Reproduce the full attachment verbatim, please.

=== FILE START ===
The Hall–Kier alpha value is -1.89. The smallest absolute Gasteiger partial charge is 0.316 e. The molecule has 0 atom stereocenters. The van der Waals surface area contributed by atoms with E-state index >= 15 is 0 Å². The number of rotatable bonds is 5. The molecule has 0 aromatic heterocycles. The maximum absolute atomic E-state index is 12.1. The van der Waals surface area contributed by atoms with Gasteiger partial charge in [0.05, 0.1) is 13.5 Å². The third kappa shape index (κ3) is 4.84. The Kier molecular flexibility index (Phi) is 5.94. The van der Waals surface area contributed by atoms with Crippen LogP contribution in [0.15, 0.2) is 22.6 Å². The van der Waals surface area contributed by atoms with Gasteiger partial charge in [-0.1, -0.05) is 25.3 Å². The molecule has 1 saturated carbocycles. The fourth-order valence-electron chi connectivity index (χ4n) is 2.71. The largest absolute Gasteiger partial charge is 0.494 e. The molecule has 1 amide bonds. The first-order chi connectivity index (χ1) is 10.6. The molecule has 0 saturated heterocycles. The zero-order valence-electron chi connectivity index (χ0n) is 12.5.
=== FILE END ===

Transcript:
The Hall–Kier alpha value is -1.89. The smallest absolute Gasteiger partial charge is 0.316 e. The molecule has 0 atom stereocenters. The van der Waals surface area contributed by atoms with E-state index >= 15 is 0 Å². The number of rotatable bonds is 5. The molecule has 0 aromatic heterocycles. The maximum absolute atomic E-state index is 12.1. The van der Waals surface area contributed by atoms with Gasteiger partial charge in [0.05, 0.1) is 13.5 Å². The third kappa shape index (κ3) is 4.84. The Kier molecular flexibility index (Phi) is 5.94. The van der Waals surface area contributed by atoms with Crippen LogP contribution in [0.15, 0.2) is 22.6 Å². The van der Waals surface area contributed by atoms with Gasteiger partial charge in [-0.1, -0.05) is 25.3 Å². The molecule has 1 saturated carbocycles. The fourth-order valence-electron chi connectivity index (χ4n) is 2.71. The largest absolute Gasteiger partial charge is 0.494 e. The molecule has 1 amide bonds. The first-order chi connectivity index (χ1) is 10.6. The molecule has 0 saturated heterocycles. The zero-order valence-electron chi connectivity index (χ0n) is 12.5.